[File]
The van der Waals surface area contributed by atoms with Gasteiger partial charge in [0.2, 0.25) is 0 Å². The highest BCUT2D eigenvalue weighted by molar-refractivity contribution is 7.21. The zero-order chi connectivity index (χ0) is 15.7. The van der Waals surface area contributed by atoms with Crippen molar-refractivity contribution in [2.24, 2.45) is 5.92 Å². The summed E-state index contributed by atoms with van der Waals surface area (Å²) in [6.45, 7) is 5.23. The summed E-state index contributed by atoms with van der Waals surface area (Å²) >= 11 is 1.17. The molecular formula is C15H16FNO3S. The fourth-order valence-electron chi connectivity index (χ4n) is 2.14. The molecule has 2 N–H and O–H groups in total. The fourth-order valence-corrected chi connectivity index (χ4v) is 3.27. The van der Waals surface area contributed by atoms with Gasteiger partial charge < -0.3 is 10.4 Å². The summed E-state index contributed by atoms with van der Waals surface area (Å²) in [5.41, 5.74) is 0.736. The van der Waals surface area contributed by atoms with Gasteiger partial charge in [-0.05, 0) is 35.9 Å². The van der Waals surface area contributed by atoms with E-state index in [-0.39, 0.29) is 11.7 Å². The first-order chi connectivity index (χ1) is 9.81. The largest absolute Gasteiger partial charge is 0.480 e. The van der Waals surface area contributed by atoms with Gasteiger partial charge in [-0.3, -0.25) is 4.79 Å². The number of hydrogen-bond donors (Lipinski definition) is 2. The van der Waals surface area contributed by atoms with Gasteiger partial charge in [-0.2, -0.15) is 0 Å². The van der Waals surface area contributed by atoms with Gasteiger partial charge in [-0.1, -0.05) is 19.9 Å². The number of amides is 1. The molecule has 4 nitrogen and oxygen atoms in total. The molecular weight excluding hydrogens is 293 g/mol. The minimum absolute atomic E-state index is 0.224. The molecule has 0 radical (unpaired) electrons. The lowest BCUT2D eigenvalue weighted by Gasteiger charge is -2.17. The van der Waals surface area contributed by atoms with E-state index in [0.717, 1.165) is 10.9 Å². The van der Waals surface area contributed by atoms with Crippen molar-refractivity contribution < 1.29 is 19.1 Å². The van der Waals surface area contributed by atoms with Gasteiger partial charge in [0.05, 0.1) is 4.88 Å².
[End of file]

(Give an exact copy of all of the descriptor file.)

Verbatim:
The van der Waals surface area contributed by atoms with Gasteiger partial charge in [0.2, 0.25) is 0 Å². The highest BCUT2D eigenvalue weighted by molar-refractivity contribution is 7.21. The zero-order chi connectivity index (χ0) is 15.7. The van der Waals surface area contributed by atoms with Crippen molar-refractivity contribution in [2.24, 2.45) is 5.92 Å². The summed E-state index contributed by atoms with van der Waals surface area (Å²) in [6.45, 7) is 5.23. The summed E-state index contributed by atoms with van der Waals surface area (Å²) >= 11 is 1.17. The molecular formula is C15H16FNO3S. The fourth-order valence-electron chi connectivity index (χ4n) is 2.14. The molecule has 2 N–H and O–H groups in total. The fourth-order valence-corrected chi connectivity index (χ4v) is 3.27. The van der Waals surface area contributed by atoms with Gasteiger partial charge < -0.3 is 10.4 Å². The summed E-state index contributed by atoms with van der Waals surface area (Å²) in [5.41, 5.74) is 0.736. The van der Waals surface area contributed by atoms with Gasteiger partial charge in [-0.05, 0) is 35.9 Å². The van der Waals surface area contributed by atoms with E-state index in [-0.39, 0.29) is 11.7 Å². The first-order chi connectivity index (χ1) is 9.81. The largest absolute Gasteiger partial charge is 0.480 e. The van der Waals surface area contributed by atoms with Gasteiger partial charge in [-0.3, -0.25) is 4.79 Å². The number of hydrogen-bond donors (Lipinski definition) is 2. The van der Waals surface area contributed by atoms with Gasteiger partial charge in [-0.2, -0.15) is 0 Å². The van der Waals surface area contributed by atoms with Gasteiger partial charge in [-0.1, -0.05) is 19.9 Å². The number of amides is 1. The molecule has 4 nitrogen and oxygen atoms in total. The molecular weight excluding hydrogens is 293 g/mol. The minimum absolute atomic E-state index is 0.224. The molecule has 0 radical (unpaired) electrons. The lowest BCUT2D eigenvalue weighted by Gasteiger charge is -2.17. The van der Waals surface area contributed by atoms with E-state index in [0.717, 1.165) is 10.9 Å². The van der Waals surface area contributed by atoms with Crippen molar-refractivity contribution < 1.29 is 19.1 Å². The van der Waals surface area contributed by atoms with Gasteiger partial charge in [0.05, 0.1) is 4.88 Å².